Photo of Tavon Austin
  • 4.34 SEC
    Top Performer
  • 14 REPS
    Top Performer
  • 32.0 INCH
    Top Performer
  • 120.0 INCH
    Top Performer
  • 4.01 SEC
    Top Performer
Blue Star  =  Top Performer
  • 5'8" Height
  • 30" Arm Length
  • 174LBS. Weight
  • 9 1/8" Hands


The Mountaineers have had a dangerous spread offense since Rich Rodriguez led the team, but have moved from a run-based system (ranked third in the FBS in rushing in 2007) to a pass-based spread (ranked sixth nationally in passing in 2011, 10th in 2012). A huge part of the offensive success the Mountaineers have enjoyed over the last two seasons is due to the talent of Austin. A small but quick and elusive playmaker, Austin?s role and impact grew seemingly by the week during his senior season, as he went from a slot returner and returner to a fully fledged Swiss-Army knife, including lining up in the backfield and taking handoffs,

The two-time Maryland high school player of the year set all kinds of state career and single-season records, a large share of which (34 touchdowns, 2,660 rushing yards -- that?s 12.2 yards a carry) as a senior. WVU coaches couldn?t wait to get him on the field, playing him in all 13 games and starting him in four. He caught 15 passes for 151 yards and a touchdown while racking up 476 kick return yards (including taking the opening kickoff against Connecticut 98 yards for a score). Big East coaches named him second-team all-conference in 2010 as he became a larger part of the passing game (58-787, 8 TD) and rushing attack (15-159, TD), but kicked him up to first team as a receiver (101-1,186, 8 TD) and returner (36 attempts for 938 yards, two TD on kickoffs; 19-268 on punts, ranked sixth in the FBS with a 14.1 yard average) after an excellent junior season. He led the FBS in all-purpose yards once his 182 rushing yards (one TD) were added in, and finished 2011 with 390 all-purpose yards and four touchdowns in the team?s 70-33 blowout win over Clemson in the Orange Bowl.

Austin burst into Heisman contention during his senior season with a 572 all-purpose yard (second most in FBS history) performance against Oklahoma on national television. Austin?s full repertoire was on display, as he caught 4 passes for 82 yards, rushed 21 times for 344 yards and two touchdowns, and 146 kick return yards. His senior season saw him total career highs in y.f.s. (1932), all receiving categories (112-1289-12 TDs), and rushing (72-643-3 TDs), as well as 978 return yards and two touchdowns. His dominating play saw him finish eighth in Heisman voting, win the Paul Hornung Award (most versatile player), and garner a first-team All-America as an All-Purpose player.



Slot receiver possessing elite acceleration with the ball in his hands, takes advantage of available lanes to explode for big gains. Shows excellent vision both as a runner out of the backfield, as a returner, and as a receiver with the ball in his hands. Almost unstoppable at continue on for additional yardage. Not a frail receiver; plays tough, has some upper-body thickness, and bounces up quickly from hits. Varies the speed of his route, lulls defenders to sleep and takes off to create space on out routes or over the middle. Tough to grab after the catch in zone coverage. Flashes the hands to adjust to wide or high passes, as well as tracking balls over his shoulder. Also goes down to grab low throws. Displays excellent balance to tightrope the sideline. Often used on fly sweeps, using his elite quickness and acceleration to cut inside or get the corner for big plays. Finds space as a kickoff returner to use his speed, will head straight upfield and can spin off tackles in the open field to maximize the return. Can make the first man miss on punt returns and has the vision to slalom between players to the sideline or up the middle. Very difficult to track down from behind. Wins at every level of the field despite his size, and has been somewhat underutilized deep. Improved as a blocker, and will body up on bigger players.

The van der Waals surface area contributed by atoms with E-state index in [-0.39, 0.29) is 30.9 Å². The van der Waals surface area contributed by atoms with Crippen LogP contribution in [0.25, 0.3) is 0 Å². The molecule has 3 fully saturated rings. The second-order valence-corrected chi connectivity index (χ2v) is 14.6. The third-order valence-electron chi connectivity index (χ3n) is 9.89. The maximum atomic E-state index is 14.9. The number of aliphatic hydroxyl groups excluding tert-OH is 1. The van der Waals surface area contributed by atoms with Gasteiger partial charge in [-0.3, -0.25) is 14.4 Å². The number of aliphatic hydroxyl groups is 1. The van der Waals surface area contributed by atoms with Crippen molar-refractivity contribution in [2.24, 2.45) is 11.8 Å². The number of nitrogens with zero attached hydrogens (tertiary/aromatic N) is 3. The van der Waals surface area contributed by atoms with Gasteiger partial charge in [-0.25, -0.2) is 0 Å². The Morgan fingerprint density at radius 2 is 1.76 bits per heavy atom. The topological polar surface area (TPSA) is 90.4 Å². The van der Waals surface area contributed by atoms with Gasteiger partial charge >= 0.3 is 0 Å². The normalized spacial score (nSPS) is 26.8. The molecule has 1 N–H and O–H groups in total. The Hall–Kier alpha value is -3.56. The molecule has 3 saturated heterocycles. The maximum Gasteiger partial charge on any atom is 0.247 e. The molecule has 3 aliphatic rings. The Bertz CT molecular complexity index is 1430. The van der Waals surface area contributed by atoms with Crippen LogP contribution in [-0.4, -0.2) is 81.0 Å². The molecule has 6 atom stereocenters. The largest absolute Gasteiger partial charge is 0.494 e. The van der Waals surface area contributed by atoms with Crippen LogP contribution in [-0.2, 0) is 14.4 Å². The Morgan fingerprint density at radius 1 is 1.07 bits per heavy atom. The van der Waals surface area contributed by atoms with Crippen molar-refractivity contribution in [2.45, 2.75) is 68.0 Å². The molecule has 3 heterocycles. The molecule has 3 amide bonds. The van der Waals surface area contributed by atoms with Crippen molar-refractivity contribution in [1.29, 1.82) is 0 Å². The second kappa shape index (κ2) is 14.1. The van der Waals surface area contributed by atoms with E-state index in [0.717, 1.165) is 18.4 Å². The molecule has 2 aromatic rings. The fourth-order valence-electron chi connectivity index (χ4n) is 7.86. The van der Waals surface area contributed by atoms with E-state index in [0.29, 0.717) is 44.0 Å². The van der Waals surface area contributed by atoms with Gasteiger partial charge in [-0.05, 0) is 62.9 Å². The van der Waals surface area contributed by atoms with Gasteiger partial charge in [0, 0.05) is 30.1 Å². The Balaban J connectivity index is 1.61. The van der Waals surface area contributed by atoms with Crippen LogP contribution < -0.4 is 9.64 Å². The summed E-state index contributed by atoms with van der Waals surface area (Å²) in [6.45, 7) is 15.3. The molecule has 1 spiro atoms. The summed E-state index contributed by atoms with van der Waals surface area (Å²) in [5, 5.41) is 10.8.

Limited to the slot on most plays; lacks the size and strength most scouts prefer outside, or even as a kick returner. Hands are good, but not exceptional; will let some hot passes through his small hands and into his chest. Gets a lot of his yardage on shallow crosses, quick throws outside, and the fly sweep/"touch pass." Might not have the chance to get the sideline as often at the next level, forcing him to lower the shoulder and get what?s available to him inside. Must prove he can hang onto the ball after taking big hits from NFL defenders. Will hesitate on punt and kick returns at times instead of immediately accelerating or trusting his blocking, and can get tripped up easily on contact. Incredible balance and stop/start ability, but he might not have elite straight line speed.

NFL Comparison

Randall Cobb

Bottom Line

Don?t blink when Austin has the ball in his hands, as his elite acceleration helped him finish second in the country in all-purpose yards as a senior and lead the FBS as a junior. Don?t be surprised if he turns out to be a first round pick or the first wide receiver off the board, as he is a huge playmaker on offense and special teams in the NFL despite the slight build that scared scouts away from other WVU offensive stars in the past.
Grade Title
9.00-10 Once-in-lifetime player
8.00-8.99 Perennial All-Pro
7.50-7.99 Future All-Pro
7.00-7.49 Pro Bowl-caliber player
6.50-6.99 Chance to become Pro Bowl-caliber player
6.00-6.49 Should become instant starter
5.50-5.99 Chance to become NFL starter
5.20-5.49 NFL backup or special teams potential
5.01-5.19 Better-than-average chance to make NFL roster
5.00 50-50 Chance to make NFL roster
4.75-4.99 Should be in an NFL training camp
4.50-4.74 Chance to be in an NFL training camp
No Grade Likely needs time in developmental league.